Many of Sanders’ supporters are young.  They really have more at stake in this election than anyone else.  The makeup of the Supreme Court alone will determine much about the rest of their long lives ahead.  What kind of country we will be?  The Reagan, Bush and Bush presidencies have given us years of conservative decisions, not the least Citizens United.  W appointed the youthful Roberts and Alito.  Anyone thinking it doesn’t really matter who sits in the White House or how much damage they can do must not be paying attention.  Presidents count big time.  Young people were wild about Bernie and young people in the UK were wild about Retain.   The problem is that while older folks who actually have the least at stake (the fewest years to be impacted) are committed voters, young voters are lazy and unreliable in that regard.  64% of young people supported Remain, but only a fraction of them went to the polls.  Senior citizens, whose lives will be only minimally touched by its consequences, determined the Brexit outcome.  For me, that, not dissatisfaction with the economy or government, is the larger message of what happened in the UK last week.  Our turnout in elections is a general embarrassment, but the low turnout of young voters is nothing less the irresponsible even criminal.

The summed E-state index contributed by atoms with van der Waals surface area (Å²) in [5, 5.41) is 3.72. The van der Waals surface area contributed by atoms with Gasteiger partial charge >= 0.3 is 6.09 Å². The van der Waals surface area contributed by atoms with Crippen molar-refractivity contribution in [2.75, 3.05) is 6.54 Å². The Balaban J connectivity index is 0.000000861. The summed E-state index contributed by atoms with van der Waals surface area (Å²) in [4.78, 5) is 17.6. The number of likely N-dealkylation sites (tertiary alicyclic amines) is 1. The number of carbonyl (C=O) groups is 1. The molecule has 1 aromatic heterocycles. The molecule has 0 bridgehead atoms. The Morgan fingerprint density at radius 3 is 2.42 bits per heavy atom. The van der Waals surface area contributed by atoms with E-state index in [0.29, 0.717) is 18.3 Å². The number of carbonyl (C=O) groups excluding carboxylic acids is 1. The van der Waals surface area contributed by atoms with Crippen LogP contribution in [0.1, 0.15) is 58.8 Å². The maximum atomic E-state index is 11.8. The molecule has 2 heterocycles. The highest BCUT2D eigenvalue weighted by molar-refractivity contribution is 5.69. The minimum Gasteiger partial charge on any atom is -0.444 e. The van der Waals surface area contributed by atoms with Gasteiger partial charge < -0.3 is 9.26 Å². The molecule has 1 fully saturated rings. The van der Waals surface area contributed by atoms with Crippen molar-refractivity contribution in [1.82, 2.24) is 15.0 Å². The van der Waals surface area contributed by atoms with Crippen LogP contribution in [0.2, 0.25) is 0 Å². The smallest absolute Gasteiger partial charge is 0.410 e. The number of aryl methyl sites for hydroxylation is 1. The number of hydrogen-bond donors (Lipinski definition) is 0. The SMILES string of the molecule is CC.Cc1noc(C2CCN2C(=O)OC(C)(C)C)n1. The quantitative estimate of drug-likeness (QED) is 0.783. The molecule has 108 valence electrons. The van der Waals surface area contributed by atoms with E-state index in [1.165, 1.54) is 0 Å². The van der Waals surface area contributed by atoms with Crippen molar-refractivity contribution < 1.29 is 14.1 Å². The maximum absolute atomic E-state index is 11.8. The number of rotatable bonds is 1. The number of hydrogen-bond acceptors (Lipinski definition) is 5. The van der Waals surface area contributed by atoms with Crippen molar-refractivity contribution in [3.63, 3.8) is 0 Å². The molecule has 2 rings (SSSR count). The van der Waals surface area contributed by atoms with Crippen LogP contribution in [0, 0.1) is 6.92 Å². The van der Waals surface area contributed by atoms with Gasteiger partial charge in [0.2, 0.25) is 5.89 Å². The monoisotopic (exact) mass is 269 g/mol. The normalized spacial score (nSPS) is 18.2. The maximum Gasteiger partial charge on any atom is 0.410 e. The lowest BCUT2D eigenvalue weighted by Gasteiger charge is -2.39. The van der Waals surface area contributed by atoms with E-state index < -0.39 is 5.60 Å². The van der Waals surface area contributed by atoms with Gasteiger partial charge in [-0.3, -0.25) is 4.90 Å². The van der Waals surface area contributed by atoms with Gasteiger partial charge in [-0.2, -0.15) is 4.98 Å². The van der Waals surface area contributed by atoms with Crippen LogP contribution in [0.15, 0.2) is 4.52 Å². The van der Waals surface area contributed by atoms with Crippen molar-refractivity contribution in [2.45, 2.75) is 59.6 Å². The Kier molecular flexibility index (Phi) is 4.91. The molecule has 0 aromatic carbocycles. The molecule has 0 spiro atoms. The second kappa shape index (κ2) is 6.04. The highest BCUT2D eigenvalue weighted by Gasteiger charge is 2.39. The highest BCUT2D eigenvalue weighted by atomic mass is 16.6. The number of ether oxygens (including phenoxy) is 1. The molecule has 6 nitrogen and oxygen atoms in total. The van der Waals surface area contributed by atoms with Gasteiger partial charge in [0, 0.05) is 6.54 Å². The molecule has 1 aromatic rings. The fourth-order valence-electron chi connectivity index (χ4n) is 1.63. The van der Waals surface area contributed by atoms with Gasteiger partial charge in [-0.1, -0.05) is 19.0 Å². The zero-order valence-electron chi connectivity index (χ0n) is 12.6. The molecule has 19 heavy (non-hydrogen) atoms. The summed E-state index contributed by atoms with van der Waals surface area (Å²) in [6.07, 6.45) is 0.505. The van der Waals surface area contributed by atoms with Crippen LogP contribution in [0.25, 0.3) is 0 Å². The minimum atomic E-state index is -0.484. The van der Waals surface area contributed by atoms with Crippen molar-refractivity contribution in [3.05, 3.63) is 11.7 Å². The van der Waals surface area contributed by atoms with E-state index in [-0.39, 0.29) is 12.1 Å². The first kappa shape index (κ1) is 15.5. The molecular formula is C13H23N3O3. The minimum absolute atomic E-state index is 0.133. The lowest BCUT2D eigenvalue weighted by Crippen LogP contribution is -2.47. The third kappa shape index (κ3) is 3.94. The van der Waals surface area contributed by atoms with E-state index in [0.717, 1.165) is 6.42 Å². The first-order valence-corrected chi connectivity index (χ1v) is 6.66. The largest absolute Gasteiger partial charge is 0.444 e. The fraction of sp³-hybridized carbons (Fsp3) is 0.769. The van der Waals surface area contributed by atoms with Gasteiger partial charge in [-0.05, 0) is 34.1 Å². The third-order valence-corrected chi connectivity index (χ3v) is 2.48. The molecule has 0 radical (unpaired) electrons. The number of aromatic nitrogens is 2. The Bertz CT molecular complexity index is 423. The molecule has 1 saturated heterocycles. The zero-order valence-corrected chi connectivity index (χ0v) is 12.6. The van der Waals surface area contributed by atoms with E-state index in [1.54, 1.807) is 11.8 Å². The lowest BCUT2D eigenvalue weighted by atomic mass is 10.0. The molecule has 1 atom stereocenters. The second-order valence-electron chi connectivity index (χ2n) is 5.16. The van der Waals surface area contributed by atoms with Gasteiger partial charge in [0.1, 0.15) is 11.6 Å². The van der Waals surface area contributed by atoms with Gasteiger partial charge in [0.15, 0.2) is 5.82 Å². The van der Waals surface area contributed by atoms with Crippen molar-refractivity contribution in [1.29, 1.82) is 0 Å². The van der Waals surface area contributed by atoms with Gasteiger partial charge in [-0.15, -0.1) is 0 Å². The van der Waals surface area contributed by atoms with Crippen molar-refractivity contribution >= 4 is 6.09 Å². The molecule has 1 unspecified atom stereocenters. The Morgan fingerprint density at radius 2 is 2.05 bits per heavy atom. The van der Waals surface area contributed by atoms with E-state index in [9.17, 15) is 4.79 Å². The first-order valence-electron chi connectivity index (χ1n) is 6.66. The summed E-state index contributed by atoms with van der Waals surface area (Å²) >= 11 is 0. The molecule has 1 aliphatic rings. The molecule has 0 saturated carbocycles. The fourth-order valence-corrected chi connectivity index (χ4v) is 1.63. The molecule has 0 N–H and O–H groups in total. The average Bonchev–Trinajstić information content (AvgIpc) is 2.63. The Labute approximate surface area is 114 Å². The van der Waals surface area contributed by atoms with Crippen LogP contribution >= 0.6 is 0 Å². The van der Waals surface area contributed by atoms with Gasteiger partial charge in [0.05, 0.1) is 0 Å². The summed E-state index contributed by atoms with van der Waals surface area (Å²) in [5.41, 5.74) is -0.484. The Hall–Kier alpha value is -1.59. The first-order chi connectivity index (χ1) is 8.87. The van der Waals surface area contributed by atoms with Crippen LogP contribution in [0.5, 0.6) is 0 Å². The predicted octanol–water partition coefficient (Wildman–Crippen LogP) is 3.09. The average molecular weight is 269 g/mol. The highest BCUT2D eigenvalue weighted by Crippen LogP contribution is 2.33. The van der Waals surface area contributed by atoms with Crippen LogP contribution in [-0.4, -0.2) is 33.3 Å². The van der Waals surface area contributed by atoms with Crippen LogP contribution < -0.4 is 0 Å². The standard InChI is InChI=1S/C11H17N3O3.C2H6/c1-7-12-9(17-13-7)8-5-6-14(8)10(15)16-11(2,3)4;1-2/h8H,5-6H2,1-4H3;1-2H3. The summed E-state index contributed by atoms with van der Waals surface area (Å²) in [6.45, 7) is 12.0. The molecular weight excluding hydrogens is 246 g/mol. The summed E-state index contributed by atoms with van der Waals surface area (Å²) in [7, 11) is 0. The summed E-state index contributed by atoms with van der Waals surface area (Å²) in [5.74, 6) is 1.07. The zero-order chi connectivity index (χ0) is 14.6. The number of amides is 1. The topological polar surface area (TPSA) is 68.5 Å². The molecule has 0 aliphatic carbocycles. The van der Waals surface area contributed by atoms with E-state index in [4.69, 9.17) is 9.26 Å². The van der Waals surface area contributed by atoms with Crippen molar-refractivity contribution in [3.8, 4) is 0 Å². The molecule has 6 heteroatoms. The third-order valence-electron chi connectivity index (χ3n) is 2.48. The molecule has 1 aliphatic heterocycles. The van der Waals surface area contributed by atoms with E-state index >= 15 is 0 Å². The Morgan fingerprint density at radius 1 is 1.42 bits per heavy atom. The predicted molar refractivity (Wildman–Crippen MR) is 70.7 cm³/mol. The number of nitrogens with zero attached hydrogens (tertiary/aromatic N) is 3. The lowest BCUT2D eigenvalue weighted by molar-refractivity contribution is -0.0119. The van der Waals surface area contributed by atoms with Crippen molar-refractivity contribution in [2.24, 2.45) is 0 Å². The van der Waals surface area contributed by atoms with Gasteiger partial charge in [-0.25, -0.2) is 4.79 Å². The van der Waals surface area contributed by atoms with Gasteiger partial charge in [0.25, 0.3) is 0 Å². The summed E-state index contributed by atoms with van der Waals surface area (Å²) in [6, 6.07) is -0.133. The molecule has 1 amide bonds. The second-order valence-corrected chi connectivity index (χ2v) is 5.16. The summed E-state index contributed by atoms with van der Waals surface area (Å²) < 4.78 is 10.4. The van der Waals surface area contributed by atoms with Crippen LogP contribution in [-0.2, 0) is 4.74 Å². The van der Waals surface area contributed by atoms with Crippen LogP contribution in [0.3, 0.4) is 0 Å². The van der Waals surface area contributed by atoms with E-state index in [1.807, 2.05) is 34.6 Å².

Donald Trump won’t be president if we turn out to vote, most especially if our kids and grandkids don’t stay on the sidelines…again.   We dare not — they dare not — let that happen.
   

Monday, May 9, 2016

Clarity, ugh!